Polycarp was born in Smyrna and later became bishop there. He
was a disciple of the Apostle John and also a friend of
Ignatius. He was a very dedicated student of the Pauline
Epistles and the Gospel of John. He had very little to say
about sacraments or ritual. He maintained that each church
was independent of any outside human authority. He never re-
ferred to the ministers as priests, and he never taught that
water baptism had anything to do with salvation.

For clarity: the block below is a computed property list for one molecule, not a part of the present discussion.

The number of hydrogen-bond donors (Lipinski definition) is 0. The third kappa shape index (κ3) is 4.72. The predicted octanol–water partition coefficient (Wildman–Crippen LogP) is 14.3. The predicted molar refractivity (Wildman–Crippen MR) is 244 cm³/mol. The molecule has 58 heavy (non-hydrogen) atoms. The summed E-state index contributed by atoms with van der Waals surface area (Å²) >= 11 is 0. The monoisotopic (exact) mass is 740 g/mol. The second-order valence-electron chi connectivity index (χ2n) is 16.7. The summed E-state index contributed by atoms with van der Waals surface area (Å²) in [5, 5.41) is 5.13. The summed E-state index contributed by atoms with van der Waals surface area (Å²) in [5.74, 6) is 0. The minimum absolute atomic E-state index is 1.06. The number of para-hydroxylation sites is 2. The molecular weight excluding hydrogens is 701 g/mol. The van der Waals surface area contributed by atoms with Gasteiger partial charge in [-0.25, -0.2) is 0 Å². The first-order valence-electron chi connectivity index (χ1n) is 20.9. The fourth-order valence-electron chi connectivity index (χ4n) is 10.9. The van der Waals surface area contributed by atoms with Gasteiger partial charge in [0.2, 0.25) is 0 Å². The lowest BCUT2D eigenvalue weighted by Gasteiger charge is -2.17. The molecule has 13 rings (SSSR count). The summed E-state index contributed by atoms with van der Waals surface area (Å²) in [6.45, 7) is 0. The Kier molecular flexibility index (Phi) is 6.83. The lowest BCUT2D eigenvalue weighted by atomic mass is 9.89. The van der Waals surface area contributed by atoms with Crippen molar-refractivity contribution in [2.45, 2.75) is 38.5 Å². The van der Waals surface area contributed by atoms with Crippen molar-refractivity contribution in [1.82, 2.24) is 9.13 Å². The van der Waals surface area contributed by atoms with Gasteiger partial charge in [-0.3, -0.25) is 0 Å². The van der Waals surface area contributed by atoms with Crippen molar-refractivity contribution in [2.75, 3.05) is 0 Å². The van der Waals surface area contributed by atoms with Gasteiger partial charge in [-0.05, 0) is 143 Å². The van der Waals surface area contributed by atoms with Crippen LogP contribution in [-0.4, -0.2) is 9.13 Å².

As a very old man, he was arrested, tried and con-
demned. When asked to renounce his faith in Christ, he re-
plied, “Eighty-six years have I served Him, and He hath done
me no wrong. How can I speak evil of my King who saved me?”
Polycarp was burned alive, and when the flames refused to
consume him, he was killed with the sword and then burned.